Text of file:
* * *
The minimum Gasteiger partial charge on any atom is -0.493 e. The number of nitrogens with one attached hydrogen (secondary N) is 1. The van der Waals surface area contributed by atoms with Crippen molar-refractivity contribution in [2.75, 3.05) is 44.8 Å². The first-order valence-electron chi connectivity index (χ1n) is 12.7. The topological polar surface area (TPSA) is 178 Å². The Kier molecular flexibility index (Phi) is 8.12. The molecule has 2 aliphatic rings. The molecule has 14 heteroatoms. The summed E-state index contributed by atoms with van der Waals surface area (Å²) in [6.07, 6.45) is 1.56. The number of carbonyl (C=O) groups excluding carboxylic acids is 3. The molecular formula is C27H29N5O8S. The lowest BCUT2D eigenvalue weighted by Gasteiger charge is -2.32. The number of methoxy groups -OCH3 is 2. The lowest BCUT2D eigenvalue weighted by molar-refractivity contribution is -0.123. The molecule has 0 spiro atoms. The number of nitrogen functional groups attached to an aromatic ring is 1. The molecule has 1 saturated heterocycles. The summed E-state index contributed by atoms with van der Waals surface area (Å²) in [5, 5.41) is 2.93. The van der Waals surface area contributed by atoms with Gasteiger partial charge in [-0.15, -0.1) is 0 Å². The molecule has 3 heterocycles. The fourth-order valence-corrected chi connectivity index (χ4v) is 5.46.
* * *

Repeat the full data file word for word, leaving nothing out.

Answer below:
The minimum Gasteiger partial charge on any atom is -0.493 e. The number of nitrogens with one attached hydrogen (secondary N) is 1. The van der Waals surface area contributed by atoms with Crippen molar-refractivity contribution in [2.75, 3.05) is 44.8 Å². The first-order valence-electron chi connectivity index (χ1n) is 12.7. The topological polar surface area (TPSA) is 178 Å². The Kier molecular flexibility index (Phi) is 8.12. The molecule has 2 aliphatic rings. The molecule has 14 heteroatoms. The summed E-state index contributed by atoms with van der Waals surface area (Å²) in [6.07, 6.45) is 1.56. The number of carbonyl (C=O) groups excluding carboxylic acids is 3. The molecular formula is C27H29N5O8S. The lowest BCUT2D eigenvalue weighted by Gasteiger charge is -2.32. The number of methoxy groups -OCH3 is 2. The lowest BCUT2D eigenvalue weighted by molar-refractivity contribution is -0.123. The molecule has 0 spiro atoms. The number of nitrogen functional groups attached to an aromatic ring is 1. The molecule has 1 saturated heterocycles. The summed E-state index contributed by atoms with van der Waals surface area (Å²) in [5, 5.41) is 2.93. The van der Waals surface area contributed by atoms with Gasteiger partial charge in [-0.15, -0.1) is 0 Å². The molecule has 3 heterocycles. The fourth-order valence-corrected chi connectivity index (χ4v) is 5.46.